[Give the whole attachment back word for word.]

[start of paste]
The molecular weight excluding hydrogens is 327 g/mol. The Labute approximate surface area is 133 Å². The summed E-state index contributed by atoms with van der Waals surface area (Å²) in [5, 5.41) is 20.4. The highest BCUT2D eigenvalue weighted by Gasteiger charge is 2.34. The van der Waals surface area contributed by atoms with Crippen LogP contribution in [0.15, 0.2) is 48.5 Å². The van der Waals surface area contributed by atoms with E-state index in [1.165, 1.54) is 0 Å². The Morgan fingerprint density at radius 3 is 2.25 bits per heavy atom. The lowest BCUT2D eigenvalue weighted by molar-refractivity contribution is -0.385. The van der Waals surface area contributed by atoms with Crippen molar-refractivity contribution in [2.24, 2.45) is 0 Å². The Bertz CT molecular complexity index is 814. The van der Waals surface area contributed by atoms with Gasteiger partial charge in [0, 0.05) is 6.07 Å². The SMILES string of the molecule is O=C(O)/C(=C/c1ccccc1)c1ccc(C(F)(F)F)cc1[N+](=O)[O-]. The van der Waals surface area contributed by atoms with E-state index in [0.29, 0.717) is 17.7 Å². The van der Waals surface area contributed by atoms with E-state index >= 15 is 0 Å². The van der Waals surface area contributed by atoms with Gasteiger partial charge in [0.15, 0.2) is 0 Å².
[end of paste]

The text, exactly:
The molecular weight excluding hydrogens is 327 g/mol. The Labute approximate surface area is 133 Å². The summed E-state index contributed by atoms with van der Waals surface area (Å²) in [5, 5.41) is 20.4. The highest BCUT2D eigenvalue weighted by Gasteiger charge is 2.34. The van der Waals surface area contributed by atoms with Crippen LogP contribution in [0.15, 0.2) is 48.5 Å². The van der Waals surface area contributed by atoms with E-state index in [1.165, 1.54) is 0 Å². The Morgan fingerprint density at radius 3 is 2.25 bits per heavy atom. The lowest BCUT2D eigenvalue weighted by molar-refractivity contribution is -0.385. The van der Waals surface area contributed by atoms with Crippen molar-refractivity contribution in [2.24, 2.45) is 0 Å². The Bertz CT molecular complexity index is 814. The van der Waals surface area contributed by atoms with Gasteiger partial charge in [0, 0.05) is 6.07 Å². The SMILES string of the molecule is O=C(O)/C(=C/c1ccccc1)c1ccc(C(F)(F)F)cc1[N+](=O)[O-]. The van der Waals surface area contributed by atoms with E-state index in [0.29, 0.717) is 17.7 Å². The van der Waals surface area contributed by atoms with E-state index >= 15 is 0 Å². The van der Waals surface area contributed by atoms with Gasteiger partial charge in [0.15, 0.2) is 0 Å².